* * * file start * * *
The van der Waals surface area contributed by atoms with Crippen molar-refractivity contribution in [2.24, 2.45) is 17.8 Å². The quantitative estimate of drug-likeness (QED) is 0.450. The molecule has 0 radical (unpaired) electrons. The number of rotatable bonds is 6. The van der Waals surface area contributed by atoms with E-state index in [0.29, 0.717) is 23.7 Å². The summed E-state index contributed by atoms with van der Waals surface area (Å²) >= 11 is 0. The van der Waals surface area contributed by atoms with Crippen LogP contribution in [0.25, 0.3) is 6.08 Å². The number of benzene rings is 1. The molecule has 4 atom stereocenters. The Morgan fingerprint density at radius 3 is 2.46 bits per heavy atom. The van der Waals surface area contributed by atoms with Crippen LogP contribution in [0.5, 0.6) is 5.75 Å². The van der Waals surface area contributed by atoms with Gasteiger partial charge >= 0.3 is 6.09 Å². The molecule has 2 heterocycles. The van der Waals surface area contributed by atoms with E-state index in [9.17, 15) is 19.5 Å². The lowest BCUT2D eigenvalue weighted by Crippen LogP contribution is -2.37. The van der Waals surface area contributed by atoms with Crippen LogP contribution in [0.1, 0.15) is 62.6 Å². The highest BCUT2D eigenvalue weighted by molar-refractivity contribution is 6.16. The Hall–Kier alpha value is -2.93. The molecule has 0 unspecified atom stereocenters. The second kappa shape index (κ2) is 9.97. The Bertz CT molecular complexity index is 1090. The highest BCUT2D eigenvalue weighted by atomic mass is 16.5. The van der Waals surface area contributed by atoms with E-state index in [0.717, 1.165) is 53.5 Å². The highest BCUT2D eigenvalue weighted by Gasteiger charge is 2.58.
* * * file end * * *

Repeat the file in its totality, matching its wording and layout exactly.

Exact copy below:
The van der Waals surface area contributed by atoms with Crippen molar-refractivity contribution in [2.24, 2.45) is 17.8 Å². The quantitative estimate of drug-likeness (QED) is 0.450. The molecule has 0 radical (unpaired) electrons. The number of rotatable bonds is 6. The van der Waals surface area contributed by atoms with E-state index in [0.29, 0.717) is 23.7 Å². The summed E-state index contributed by atoms with van der Waals surface area (Å²) >= 11 is 0. The van der Waals surface area contributed by atoms with Crippen LogP contribution in [0.25, 0.3) is 6.08 Å². The number of benzene rings is 1. The molecule has 4 atom stereocenters. The Morgan fingerprint density at radius 3 is 2.46 bits per heavy atom. The van der Waals surface area contributed by atoms with Crippen LogP contribution in [0.5, 0.6) is 5.75 Å². The van der Waals surface area contributed by atoms with Gasteiger partial charge >= 0.3 is 6.09 Å². The molecule has 2 heterocycles. The van der Waals surface area contributed by atoms with E-state index in [9.17, 15) is 19.5 Å². The lowest BCUT2D eigenvalue weighted by Crippen LogP contribution is -2.37. The van der Waals surface area contributed by atoms with Crippen LogP contribution in [0.1, 0.15) is 62.6 Å². The highest BCUT2D eigenvalue weighted by molar-refractivity contribution is 6.16. The Hall–Kier alpha value is -2.93. The molecule has 0 unspecified atom stereocenters. The second kappa shape index (κ2) is 9.97. The Bertz CT molecular complexity index is 1090. The highest BCUT2D eigenvalue weighted by atomic mass is 16.5. The van der Waals surface area contributed by atoms with E-state index in [0.717, 1.165) is 53.5 Å². The highest BCUT2D eigenvalue weighted by Gasteiger charge is 2.58.